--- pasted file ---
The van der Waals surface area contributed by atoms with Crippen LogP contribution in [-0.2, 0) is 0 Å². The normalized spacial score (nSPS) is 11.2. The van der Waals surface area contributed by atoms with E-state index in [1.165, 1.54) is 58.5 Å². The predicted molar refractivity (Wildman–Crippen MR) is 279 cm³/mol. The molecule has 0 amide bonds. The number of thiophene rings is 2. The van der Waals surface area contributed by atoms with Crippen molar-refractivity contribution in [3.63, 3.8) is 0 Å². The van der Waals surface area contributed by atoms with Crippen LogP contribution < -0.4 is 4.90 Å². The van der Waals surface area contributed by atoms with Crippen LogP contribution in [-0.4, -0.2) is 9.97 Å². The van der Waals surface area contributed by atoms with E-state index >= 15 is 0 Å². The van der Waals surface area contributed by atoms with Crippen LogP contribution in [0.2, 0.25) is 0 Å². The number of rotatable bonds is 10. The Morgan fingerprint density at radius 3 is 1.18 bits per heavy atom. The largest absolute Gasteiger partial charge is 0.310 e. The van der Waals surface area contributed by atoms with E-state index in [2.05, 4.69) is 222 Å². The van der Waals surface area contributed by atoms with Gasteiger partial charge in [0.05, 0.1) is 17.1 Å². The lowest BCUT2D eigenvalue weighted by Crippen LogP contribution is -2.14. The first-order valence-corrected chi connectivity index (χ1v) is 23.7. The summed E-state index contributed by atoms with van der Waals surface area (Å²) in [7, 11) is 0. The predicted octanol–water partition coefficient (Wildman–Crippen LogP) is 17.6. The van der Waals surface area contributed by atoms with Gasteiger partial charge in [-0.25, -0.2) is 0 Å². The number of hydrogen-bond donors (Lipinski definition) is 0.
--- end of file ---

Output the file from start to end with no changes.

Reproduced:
The van der Waals surface area contributed by atoms with Crippen LogP contribution in [-0.2, 0) is 0 Å². The normalized spacial score (nSPS) is 11.2. The van der Waals surface area contributed by atoms with E-state index in [1.165, 1.54) is 58.5 Å². The predicted molar refractivity (Wildman–Crippen MR) is 279 cm³/mol. The molecule has 0 amide bonds. The number of thiophene rings is 2. The van der Waals surface area contributed by atoms with Crippen molar-refractivity contribution in [3.63, 3.8) is 0 Å². The van der Waals surface area contributed by atoms with Crippen LogP contribution < -0.4 is 4.90 Å². The van der Waals surface area contributed by atoms with Crippen LogP contribution in [-0.4, -0.2) is 9.97 Å². The van der Waals surface area contributed by atoms with E-state index >= 15 is 0 Å². The van der Waals surface area contributed by atoms with Crippen LogP contribution in [0.2, 0.25) is 0 Å². The number of rotatable bonds is 10. The Morgan fingerprint density at radius 3 is 1.18 bits per heavy atom. The largest absolute Gasteiger partial charge is 0.310 e. The van der Waals surface area contributed by atoms with E-state index in [2.05, 4.69) is 222 Å². The van der Waals surface area contributed by atoms with Gasteiger partial charge in [0.05, 0.1) is 17.1 Å². The lowest BCUT2D eigenvalue weighted by Crippen LogP contribution is -2.14. The first-order valence-corrected chi connectivity index (χ1v) is 23.7. The summed E-state index contributed by atoms with van der Waals surface area (Å²) in [7, 11) is 0. The predicted octanol–water partition coefficient (Wildman–Crippen LogP) is 17.6. The van der Waals surface area contributed by atoms with Gasteiger partial charge in [-0.25, -0.2) is 0 Å². The number of hydrogen-bond donors (Lipinski definition) is 0.